Irvine, California’s Adsys Controls, Inc. is starting work on an “early threat detection mechanism that occurs prior to high-power engagement and the ability to deploy novel countermeasures to disrupt the DEW tracking mechanisms.”

Austin, Texas’ Nanohmics, Inc. will begin development of a laser detector that can be mounted on drones, so the unmanned aircraft can spot the ray guns before the ray guns zap them. The idea is to protect the spy cameras and other sensors on board the robo-planes. The “low-cost” system, to be “constructed from light and extremely low-cost glass or injection-molded polymers,” would give the drone time to “quickly take evasive action or engage optical sensor protection systems.”

It’s not the first push by the American military to defend against this still-hypothetical threat. The Navy announced last year that it wanted to “counte[r] or negat[e]” ray guns’ effects on “troops or civilian personnel.” Navy researchers are also looking into ways to laser-proof its ships using “metamaterials” — the spooky substances that could one day work as real-world invisibility cloaks.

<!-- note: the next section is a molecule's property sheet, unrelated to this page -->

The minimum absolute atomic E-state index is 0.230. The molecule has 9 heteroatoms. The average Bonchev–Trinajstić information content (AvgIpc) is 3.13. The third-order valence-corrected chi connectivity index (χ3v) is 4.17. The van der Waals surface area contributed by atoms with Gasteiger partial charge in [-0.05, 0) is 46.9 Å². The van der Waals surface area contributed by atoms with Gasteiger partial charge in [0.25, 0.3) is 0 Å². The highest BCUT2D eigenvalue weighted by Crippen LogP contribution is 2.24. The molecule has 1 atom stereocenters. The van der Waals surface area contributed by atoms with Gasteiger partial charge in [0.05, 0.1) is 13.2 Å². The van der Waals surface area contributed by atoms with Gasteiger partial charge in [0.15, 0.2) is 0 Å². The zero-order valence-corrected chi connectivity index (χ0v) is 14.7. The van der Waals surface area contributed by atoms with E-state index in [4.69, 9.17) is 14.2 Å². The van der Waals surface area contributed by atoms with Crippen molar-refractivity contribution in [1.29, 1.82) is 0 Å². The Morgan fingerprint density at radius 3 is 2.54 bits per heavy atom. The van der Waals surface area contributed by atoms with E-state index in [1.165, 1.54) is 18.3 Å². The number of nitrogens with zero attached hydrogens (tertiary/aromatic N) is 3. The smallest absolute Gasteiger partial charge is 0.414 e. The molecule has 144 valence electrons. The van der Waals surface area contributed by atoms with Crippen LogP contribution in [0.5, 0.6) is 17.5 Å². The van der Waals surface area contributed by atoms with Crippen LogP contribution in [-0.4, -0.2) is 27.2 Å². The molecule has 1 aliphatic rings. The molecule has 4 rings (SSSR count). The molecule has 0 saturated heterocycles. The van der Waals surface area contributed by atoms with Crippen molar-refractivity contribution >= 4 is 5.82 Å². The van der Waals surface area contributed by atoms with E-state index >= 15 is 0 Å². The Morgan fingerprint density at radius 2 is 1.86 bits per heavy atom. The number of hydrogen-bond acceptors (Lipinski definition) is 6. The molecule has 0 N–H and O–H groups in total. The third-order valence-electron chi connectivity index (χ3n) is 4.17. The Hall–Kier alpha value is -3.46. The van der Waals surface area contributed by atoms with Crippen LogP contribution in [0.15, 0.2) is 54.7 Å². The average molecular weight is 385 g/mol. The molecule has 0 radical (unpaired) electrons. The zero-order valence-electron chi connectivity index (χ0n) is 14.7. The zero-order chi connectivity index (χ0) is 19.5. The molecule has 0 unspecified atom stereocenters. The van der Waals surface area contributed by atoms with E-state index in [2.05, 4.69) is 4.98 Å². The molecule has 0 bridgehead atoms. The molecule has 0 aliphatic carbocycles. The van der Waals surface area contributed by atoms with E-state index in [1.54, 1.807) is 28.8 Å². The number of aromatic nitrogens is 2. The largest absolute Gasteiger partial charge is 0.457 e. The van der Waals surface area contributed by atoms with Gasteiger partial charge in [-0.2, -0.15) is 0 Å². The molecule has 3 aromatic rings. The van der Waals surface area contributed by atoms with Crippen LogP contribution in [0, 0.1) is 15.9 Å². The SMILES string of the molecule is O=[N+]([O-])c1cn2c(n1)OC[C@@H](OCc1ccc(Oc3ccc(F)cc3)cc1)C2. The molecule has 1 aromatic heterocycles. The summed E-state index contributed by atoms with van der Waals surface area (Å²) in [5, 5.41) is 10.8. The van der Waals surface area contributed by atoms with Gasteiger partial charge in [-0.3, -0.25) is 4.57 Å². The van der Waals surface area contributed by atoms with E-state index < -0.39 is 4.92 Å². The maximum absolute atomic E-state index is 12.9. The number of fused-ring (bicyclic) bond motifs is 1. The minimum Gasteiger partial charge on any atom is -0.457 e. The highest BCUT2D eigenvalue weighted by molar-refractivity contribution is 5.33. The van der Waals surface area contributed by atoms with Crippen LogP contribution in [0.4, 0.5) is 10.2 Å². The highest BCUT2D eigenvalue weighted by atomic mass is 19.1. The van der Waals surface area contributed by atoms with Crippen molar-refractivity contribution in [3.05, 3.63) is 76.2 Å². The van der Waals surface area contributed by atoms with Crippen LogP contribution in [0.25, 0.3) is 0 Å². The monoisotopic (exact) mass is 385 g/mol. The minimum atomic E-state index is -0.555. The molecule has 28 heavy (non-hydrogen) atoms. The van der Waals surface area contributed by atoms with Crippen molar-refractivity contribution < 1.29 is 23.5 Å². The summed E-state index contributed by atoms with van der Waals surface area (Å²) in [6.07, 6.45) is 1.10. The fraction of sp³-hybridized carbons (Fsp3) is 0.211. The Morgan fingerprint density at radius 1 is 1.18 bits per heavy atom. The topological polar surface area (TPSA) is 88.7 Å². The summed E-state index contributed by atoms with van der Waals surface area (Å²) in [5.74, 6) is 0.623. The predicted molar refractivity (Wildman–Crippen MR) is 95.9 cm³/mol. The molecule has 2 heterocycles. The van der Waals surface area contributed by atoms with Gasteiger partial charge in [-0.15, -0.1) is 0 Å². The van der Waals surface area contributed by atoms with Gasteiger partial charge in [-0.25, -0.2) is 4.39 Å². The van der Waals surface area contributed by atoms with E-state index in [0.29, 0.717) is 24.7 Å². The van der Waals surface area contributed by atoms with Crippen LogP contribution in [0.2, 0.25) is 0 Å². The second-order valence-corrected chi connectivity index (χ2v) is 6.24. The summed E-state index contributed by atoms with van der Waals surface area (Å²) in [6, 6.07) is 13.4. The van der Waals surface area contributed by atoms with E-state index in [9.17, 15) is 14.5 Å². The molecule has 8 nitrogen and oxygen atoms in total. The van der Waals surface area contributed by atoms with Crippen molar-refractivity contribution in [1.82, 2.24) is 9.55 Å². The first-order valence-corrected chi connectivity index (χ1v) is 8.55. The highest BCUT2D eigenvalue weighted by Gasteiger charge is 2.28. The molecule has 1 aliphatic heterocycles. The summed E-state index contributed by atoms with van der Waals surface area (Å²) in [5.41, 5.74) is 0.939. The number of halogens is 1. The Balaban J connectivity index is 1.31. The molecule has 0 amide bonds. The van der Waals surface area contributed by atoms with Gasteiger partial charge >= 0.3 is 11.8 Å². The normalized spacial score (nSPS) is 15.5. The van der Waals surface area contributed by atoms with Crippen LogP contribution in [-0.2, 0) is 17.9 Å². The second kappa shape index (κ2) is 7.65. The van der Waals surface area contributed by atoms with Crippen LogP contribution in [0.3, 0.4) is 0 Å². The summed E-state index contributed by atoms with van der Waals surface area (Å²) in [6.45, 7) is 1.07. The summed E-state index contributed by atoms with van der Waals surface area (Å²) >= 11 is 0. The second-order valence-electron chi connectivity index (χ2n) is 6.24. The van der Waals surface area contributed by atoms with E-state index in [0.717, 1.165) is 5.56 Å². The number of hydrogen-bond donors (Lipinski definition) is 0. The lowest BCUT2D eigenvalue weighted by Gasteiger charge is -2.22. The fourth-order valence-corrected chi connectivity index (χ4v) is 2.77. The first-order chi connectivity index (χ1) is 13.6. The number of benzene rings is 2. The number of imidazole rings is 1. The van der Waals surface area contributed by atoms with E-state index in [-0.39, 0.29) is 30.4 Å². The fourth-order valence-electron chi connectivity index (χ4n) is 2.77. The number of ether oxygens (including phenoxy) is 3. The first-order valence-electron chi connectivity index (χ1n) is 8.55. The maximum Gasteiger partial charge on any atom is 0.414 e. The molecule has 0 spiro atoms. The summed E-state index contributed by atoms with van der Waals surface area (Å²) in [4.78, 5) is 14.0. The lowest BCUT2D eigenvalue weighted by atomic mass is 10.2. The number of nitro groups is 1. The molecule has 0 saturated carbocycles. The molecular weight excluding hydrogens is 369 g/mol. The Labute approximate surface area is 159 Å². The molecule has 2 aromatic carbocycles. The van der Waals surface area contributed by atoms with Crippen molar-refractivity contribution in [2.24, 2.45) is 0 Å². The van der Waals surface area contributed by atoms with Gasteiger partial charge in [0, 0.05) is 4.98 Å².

The Air Force, for its part, is focusing on shielding U.S. bombs from enemy energy weapons. American precision munitions rely on GPS receivers and other electronics to direct them to the right place. Bursts of high-powered radio frequency energy could fry those electronics, turning those smart bombs dumb. So the Air Force is looking for researchers to come up with “protection/mitigation techniques,” including software changes and absorbent coatings.

In phase one of the program, researchers will build an ersatz bomb and evaluate coatings to block the radio frequencies, according to an Air Force request for proposals. In phase two, simulated circuits will be added, “selected shielding and coatings applied, and their effectiveness verified. Hardening of electronics will also be employed as necessary to demonstrate survivability.” Phase three ends with an “‘operational’ flight simulation,” complete with electromagnetic blasts.